Thursday, May 9, 2024

Winter experienced unusual warmth for a significant portion of the global population due to the burning of fossil fuels, as indicated by an analysis of temperature data from various locations worldwide.

This correlates with the recent findings from the European Union’s climate monitoring organization, Copernicus, which reported that February was the hottest on record globally, marking the ninth consecutive month of record-high temperatures. Furthermore, ocean temperatures in February were at an unprecedented high for any time of the year.

These data paint a picture of a world unequivocally warming, compounded by a natural El Niño weather pattern this year, resulting in uncharacteristic winter conditions in some regions.

An independent research group, Climate Central, conducted an analysis on anomalies in temperature data for 678 cities worldwide during December and January. They aimed to discern the impact of climate change on the unusual temperatures observed.

Cities in North America, Europe, and Asia stood out for experiencing exceptionally warm winters, with the influence of climate change being particularly noticeable. Climate Central’s vice-president for science, Andrew Pershing, highlighted the distinctive role of climate change in these instances.

In cities like Minneapolis, Tehran, and Milan, winter temperatures were significantly warmer than average, with clear signals of human-made climate change detected. The analysis revealed that a substantial portion of the global population experienced temperatures influenced by carbon pollution.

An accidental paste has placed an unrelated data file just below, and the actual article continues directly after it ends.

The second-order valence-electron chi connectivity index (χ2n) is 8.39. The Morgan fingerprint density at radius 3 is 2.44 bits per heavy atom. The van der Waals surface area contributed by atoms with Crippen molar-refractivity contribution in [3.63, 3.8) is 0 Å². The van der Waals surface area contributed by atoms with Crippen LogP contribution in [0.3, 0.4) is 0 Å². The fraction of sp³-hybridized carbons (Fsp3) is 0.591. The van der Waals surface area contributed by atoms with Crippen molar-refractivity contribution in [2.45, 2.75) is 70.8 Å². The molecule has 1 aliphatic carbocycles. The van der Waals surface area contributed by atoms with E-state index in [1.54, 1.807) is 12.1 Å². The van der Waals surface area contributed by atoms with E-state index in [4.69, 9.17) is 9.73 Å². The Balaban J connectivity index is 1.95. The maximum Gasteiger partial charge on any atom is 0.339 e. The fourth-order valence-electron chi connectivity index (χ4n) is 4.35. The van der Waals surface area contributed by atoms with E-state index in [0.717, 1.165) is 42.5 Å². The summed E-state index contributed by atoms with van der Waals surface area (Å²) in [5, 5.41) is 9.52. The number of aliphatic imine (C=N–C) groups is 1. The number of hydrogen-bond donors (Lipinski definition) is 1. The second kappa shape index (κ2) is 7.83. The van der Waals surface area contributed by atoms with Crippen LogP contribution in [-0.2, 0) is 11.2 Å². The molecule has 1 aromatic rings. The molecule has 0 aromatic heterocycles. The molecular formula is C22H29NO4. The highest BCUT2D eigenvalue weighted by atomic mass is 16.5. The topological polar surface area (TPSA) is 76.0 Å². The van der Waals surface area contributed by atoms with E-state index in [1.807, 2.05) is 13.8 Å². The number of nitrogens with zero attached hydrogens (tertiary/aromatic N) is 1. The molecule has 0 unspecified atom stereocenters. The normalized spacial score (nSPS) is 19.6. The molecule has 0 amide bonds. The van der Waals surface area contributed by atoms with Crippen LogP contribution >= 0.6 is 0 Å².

While some regions faced other crises, such as war, the impact of climate change was evident in many cities across Ukraine, Iran, Iraq, and Afghanistan, contributing to warmer-than-usual winter conditions.

In tropical regions like Jakarta and Kuala Lumpur, where temperatures are typically high, the effects of climate change were more easily identified, despite smaller temperature increases.

February 2024 marked the warmest February on record globally, with temperatures exceeding the average from the preindustrial era. This continues a trend of consecutive months breaking temperature records.

Although global temperatures have consistently surpassed previous records, we have not yet exceeded the Paris Agreement goal of limiting global warming to 1.5 degrees Celsius above preindustrial levels. The ocean, in particular, has experienced unprecedented warmth in the short term.

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